E-commerce and poorly designed regulation are bigger enemies to the kirana shop than the Walmarts of the world
With the recent victory of the ruling United Progressive Alliance ( UPA) government in both Houses of Parliament, it appears that the ghosts of foreign direct investment ( FDI) in multi-brand retail may have been laid to rest at last. It may be reasonably surmised that notwithstanding the voices of aggression and dissent, even in the case of a change in the ruling coalition in the 2014 national elections, the policy will be unchanged.
The formal approval by Parliament to allow FDI in multi-brand retail – an executive decision that normally doesn’t require either prior or post facto parliamentary approval – reversed the stalemate and other important legislations critical to improving economic growth, such as amendments to the Banking Bill and the Companies Bill, were passed. Though this modest success appears insignificant in view of the fact that nearly 25 critical economic legislations have been languishing in Parliament for years, it is clearly a positive turn for the battered investor sentiment in the country. According to an industry head, “Every new Bill that is going through shows that Parliament collectively is certainly in the mood for getting India back on track.”
The salient issue, however, is that allowing 51 per cent FDI in multi-brand retailing in India is per se going to do very little to boost foreign investment inflows into the sector. The policy allows retailers to set up outlets with majority foreign investment only in those cities that have more than one million population. Though 53 cities in the country meet the population criterion, only 18 of those are in the 10 states and union territories that have agreed to permit FDI in multi-brand retail. Thus, the policy is de facto akin to a “lab experiment” in the compliant states, since retailing is a state subject under the federal law. It is, therefore, safe to conclude that it will take years before the policy’s impact is felt on the economy and stakeholders whose interests the dissenters are pretending to protect. Since the retail FDI reform is by nature only an enabling legislation, few foreign investors are hopeful of a rapid rollout of the measures that were announced; they have justifiably taken a wait-and-watch approach when it comes to investing in retail projects.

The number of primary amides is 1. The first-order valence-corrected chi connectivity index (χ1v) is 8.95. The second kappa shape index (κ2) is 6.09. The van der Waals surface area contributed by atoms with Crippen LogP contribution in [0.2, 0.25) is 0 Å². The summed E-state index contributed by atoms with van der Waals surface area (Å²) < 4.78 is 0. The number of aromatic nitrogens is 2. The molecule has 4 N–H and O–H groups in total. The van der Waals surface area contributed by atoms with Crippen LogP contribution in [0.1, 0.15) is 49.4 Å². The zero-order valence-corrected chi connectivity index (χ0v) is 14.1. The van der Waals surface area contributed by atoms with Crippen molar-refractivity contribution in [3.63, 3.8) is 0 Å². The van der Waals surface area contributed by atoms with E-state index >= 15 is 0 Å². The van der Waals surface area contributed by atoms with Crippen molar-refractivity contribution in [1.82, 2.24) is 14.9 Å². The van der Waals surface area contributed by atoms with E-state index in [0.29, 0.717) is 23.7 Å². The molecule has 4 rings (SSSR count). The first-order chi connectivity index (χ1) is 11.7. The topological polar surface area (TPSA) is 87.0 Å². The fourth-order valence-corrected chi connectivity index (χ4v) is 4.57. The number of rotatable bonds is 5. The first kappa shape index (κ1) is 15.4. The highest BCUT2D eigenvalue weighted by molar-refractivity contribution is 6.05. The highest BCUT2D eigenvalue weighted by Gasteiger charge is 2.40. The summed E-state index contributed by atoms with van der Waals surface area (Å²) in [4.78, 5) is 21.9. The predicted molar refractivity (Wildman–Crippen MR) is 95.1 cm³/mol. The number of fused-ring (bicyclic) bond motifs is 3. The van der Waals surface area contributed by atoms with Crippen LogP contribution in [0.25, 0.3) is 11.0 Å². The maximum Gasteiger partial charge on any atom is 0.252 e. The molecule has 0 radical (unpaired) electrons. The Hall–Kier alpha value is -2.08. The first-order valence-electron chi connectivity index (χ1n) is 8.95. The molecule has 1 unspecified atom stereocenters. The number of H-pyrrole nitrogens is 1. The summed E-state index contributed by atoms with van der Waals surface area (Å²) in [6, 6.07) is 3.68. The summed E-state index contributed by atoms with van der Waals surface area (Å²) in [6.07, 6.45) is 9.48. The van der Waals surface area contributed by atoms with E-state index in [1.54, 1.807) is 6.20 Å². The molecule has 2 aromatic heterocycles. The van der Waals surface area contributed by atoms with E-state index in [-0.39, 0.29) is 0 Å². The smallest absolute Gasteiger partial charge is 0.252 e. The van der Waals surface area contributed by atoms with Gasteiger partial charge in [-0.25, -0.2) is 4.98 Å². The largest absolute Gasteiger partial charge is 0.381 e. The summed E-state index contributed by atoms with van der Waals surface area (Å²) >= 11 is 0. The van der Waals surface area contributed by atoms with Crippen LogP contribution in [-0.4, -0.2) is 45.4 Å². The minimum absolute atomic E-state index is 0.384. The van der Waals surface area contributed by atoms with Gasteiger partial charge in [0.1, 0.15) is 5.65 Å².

But, more importantly, even while acknowledging the inherently opportunistic nature of the political uproar on the subject, one cannot but be awed by the utter misguided/misguiding nature of the popular discourse in the past few months. Research on impact of retail sector regulations by the author for a CUTS international report on Competition and Regulation in India, 2011 revealed that:
(a) Globally, in densely populated countries like India (with consequent higher real estate prices), small-store formats thrive, and even flourish in the face of the competition from big-box retail;
(b) On the other hand, the introduction of foreign competition forced manufacturers to cut costs in their supply chains and small stores become more efficient, and provide more serious competition to large-store formats and centralised operation that the multinational retailers prefer;
(c) This latter trend is already becoming apparent in India, in many localities in Delhi that the study surveyed, as small store-owners are responding by upgrading to modern formats with convenient and better organised displays, ICT (information and communications technology)-enabled storage and procurement management and electronic billing counters, while building on their own areas of strength.
The study also found that information technology is a more credible threat to traditional retail than the foreign big-box retailers. It is apparent that:
(a) An Indian consumer’s tastes and shopping preferences continue to remain old school for the most part, especially in the general discomfort to make credit-/debit-card purchases. As a result, local online stores like Flipkart are out-competing the global giant Amazon, simply by virtue of tweaking the online advance payment by credit cards to the more acceptable cash-on-delivery mode. Similar payment models are being used by all the online consumer goods portals, such as jabong.com, pepperfry.com, among others.
(b) The traditional retailer, in fact, faces more competition from e-commerce sites that offer significant discounts on foreign labels – premium fashion and lifestyle brands and electronic goods with aspirational value – the penchant for which is growing among younger Indians. Experience from around the globe also suggests that in the coming decades, the Indian small trader will need to worry more about the spread of e-commerce, or home shopping, than the presence of foreign corporate retail.
Finally, the study found that with respect to the regulatory impediments, organised retailing in India suffers from over-regulation, or rather over-inspection, in some aspects, while there are other key areas in urgent need of regulation that is missing or requires updating. Setting industry performance, business conduct, health and quality standards and e-commerce regulations that are benchmarked with the global best practices will benefit both consumers and producers. Hence, rather than wasting an insane amount of time resisting FDI liberalisation, politicians would have served their constituents better if they focused on designing these key regulations that are critical in ensuring that the organised retailing business practices are conducted in a fair manner.
The author is an economist and independent professional (trade policy and economic regulations)